We need to find a way to encourage more writers to submit information to HistoryLink.org.  Perhaps, Interim CDA and others could develop a list or subjects for more individual research.  These articles could then be posted onto the HistoryLink.org website.  Wing Luke has gather a lot of historical information on many of our pioneers. What is news today will be history tomorrow. Perhaps, our own community could create a new website formatted such as HistoryLink.org where we could post our own stories. If such a site where created, we could use it to inform more people about the CID and contributions made by our Ancestors.

I know what I am suggesting may be counterintuitive to the mission of the Wing Luke Museum’s effort to capture such stories where a paid membership provides you access to this information. Such historic information should be freely provided to the public and especially to member of the Asian community. The free flow of information is the real key for the future of the CID.

Additional resource references:

http://www.historylink.org/

What do you wish for the future of the CID?

It is my true wish that the Chinatown/International District become the “destination” site for visitors and a grand “gathering” place for our residents but more particularly for our children of Asian descent.  A place where they could take their children to visit and to imprint pride in their own culture as well as all other Asian cultures. I hope the future CID becomes a place that draws all kinds of talented Asians together to market their intelligence and creativity.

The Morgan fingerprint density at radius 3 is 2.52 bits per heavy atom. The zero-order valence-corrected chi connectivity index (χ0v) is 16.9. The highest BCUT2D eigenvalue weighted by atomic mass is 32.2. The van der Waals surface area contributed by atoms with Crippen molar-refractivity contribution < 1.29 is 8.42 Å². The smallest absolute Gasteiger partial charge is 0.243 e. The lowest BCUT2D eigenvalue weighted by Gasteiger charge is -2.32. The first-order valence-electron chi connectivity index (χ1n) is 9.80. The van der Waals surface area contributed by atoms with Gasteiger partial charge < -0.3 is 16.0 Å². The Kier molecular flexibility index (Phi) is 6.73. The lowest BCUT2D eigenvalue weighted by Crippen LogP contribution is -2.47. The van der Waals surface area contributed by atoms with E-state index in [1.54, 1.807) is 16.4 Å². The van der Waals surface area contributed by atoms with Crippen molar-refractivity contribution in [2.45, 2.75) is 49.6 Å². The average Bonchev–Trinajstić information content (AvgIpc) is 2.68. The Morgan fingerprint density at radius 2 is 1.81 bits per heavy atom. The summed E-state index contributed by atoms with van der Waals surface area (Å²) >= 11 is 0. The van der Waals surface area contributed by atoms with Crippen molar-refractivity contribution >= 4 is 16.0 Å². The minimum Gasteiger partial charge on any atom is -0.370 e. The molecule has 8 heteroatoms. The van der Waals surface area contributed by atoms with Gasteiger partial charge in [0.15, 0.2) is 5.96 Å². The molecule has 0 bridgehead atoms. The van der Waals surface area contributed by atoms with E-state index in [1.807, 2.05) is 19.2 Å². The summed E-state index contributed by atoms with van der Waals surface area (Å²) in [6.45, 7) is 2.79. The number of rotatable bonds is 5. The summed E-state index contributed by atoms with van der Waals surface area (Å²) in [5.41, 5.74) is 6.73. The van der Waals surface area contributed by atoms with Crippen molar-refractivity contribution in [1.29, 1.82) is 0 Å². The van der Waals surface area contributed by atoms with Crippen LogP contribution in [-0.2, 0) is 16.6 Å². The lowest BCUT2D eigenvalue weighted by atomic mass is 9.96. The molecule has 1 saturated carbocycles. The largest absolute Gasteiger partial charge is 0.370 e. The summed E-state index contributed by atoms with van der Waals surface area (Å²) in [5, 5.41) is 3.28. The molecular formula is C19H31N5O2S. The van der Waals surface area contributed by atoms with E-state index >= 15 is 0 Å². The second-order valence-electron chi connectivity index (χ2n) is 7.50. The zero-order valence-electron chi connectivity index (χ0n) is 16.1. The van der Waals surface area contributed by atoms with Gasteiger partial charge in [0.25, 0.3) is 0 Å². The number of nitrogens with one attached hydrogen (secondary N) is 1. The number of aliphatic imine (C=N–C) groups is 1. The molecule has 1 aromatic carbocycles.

It would be wonderful, if an Asian Creative and Performing Arts Center could be created within the CID that would allow Asian artist to showcase their talent and skills as performers. This would include theatre screening of new Asian artistic materials and films.

I included this comment in one of the earlier question; but, I think it might be worth mentioning again.

The CID would be an ideal as a pedestrian center focus area.  The elimination of vehicles would open the area for show-casing the arts and crafts of our various Asian cultures. This would attract many more people to the CID and would create a safe environment for families to bring their children to explore the CID. This would be “destination” site like the Pike Street Market.  Why can’t the CID develop a “Night Market” environment.

If we expand the entertainment options and create an environment of an open market like those in Asia; this could increase the economic benefits to the entire area.

Public transportation access would have to be a key. However, with Uber and Lyft type options being available; this could attract more of the younger generation to the CID but also give younger Asians options to start their own businesses in CID.

A “futures conservation” fund should be created to purchase and hold the land in the CID in a trust for future generation. This would be like the Land Conservancy Trust Funds that are used to protect public lands for future generations. Ownership under such trust funds could be the springboard for creative development options while ensuring preservation of the CID’s uniqueness and cultural value.